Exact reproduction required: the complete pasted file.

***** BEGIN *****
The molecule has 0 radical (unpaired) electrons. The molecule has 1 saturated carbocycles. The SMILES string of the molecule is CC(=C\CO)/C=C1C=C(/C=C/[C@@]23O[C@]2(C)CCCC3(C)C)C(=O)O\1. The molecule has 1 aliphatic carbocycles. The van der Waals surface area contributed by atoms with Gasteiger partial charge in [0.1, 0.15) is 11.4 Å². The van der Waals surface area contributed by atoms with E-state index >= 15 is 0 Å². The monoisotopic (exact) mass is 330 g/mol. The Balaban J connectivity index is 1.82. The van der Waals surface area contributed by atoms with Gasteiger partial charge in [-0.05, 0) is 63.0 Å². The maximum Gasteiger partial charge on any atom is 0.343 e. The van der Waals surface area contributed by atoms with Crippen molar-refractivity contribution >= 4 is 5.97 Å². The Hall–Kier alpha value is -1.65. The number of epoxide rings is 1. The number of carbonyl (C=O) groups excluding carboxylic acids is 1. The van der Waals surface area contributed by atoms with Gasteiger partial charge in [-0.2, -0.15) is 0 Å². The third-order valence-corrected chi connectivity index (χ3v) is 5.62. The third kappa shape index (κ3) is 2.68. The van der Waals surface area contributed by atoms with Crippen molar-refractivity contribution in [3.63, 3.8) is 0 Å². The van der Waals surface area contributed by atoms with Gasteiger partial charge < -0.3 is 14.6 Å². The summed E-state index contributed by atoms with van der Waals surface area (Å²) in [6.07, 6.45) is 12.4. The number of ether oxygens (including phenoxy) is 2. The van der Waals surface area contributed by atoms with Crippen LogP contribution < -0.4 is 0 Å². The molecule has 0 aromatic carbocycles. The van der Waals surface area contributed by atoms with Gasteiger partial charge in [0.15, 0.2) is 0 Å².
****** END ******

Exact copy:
The molecule has 0 radical (unpaired) electrons. The molecule has 1 saturated carbocycles. The SMILES string of the molecule is CC(=C\CO)/C=C1C=C(/C=C/[C@@]23O[C@]2(C)CCCC3(C)C)C(=O)O\1. The molecule has 1 aliphatic carbocycles. The van der Waals surface area contributed by atoms with Gasteiger partial charge in [0.1, 0.15) is 11.4 Å². The van der Waals surface area contributed by atoms with E-state index >= 15 is 0 Å². The monoisotopic (exact) mass is 330 g/mol. The Balaban J connectivity index is 1.82. The van der Waals surface area contributed by atoms with Gasteiger partial charge in [-0.05, 0) is 63.0 Å². The maximum Gasteiger partial charge on any atom is 0.343 e. The van der Waals surface area contributed by atoms with Crippen molar-refractivity contribution >= 4 is 5.97 Å². The Hall–Kier alpha value is -1.65. The number of epoxide rings is 1. The number of carbonyl (C=O) groups excluding carboxylic acids is 1. The van der Waals surface area contributed by atoms with Gasteiger partial charge in [-0.2, -0.15) is 0 Å². The third-order valence-corrected chi connectivity index (χ3v) is 5.62. The third kappa shape index (κ3) is 2.68. The van der Waals surface area contributed by atoms with Crippen molar-refractivity contribution in [3.63, 3.8) is 0 Å². The van der Waals surface area contributed by atoms with Gasteiger partial charge < -0.3 is 14.6 Å². The summed E-state index contributed by atoms with van der Waals surface area (Å²) in [6.07, 6.45) is 12.4. The number of ether oxygens (including phenoxy) is 2. The van der Waals surface area contributed by atoms with Crippen LogP contribution < -0.4 is 0 Å². The molecule has 0 aromatic carbocycles. The van der Waals surface area contributed by atoms with Gasteiger partial charge in [0.15, 0.2) is 0 Å².